The Association Between School Engagement and Achievement Across Three Generations of Mexican American Students

James L. Rodriguez, Ioakim P. Boutakidis


The study examined the relation of cognitive and emotional engagement and academic achievement across three generations (immigrant, children of immigrant parent(s), non-immigrant) of 474 Mexican American adolescent students attending a junior high school in Southern California. Regression analysis revealed a generational shift in regards to the specific academic engagement components that predicted grade point average (GPA). Cognitive engagement was a positive predictor of GPA for first-generation students while both cognitive and emotional engagement were positive predictors for second-generation students. Meanwhile, only emotional engagement positively predicted GPA for third-generation students. Educational responsiveness is utilized as a conceptual framework to understand, interpret, and discuss the study findings. Implications for the development and implementation of policies and practices for Mexican American students responsive to this generational shift are discussed.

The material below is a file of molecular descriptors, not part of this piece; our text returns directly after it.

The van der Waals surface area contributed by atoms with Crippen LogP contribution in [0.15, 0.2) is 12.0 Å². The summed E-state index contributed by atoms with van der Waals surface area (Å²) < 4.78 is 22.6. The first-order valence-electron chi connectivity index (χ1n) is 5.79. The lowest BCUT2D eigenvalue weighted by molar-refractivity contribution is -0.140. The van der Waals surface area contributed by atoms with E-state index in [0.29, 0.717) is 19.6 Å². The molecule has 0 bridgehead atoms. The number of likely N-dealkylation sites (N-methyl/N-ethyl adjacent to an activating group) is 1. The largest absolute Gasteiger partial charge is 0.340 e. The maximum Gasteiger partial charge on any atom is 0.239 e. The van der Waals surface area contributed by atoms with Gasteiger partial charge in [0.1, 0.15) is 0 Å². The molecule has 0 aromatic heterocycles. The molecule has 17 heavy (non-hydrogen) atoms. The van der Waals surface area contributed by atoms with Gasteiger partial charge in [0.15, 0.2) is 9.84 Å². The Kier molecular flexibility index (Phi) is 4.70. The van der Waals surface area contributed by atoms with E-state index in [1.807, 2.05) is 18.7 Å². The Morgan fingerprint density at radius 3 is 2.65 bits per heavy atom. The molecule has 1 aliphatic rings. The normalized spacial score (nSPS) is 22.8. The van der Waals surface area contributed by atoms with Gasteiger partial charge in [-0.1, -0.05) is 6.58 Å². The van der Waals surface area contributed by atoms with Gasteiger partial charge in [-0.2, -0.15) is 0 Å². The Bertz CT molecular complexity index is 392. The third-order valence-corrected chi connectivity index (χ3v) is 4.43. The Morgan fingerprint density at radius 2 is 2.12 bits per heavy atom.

School engagement

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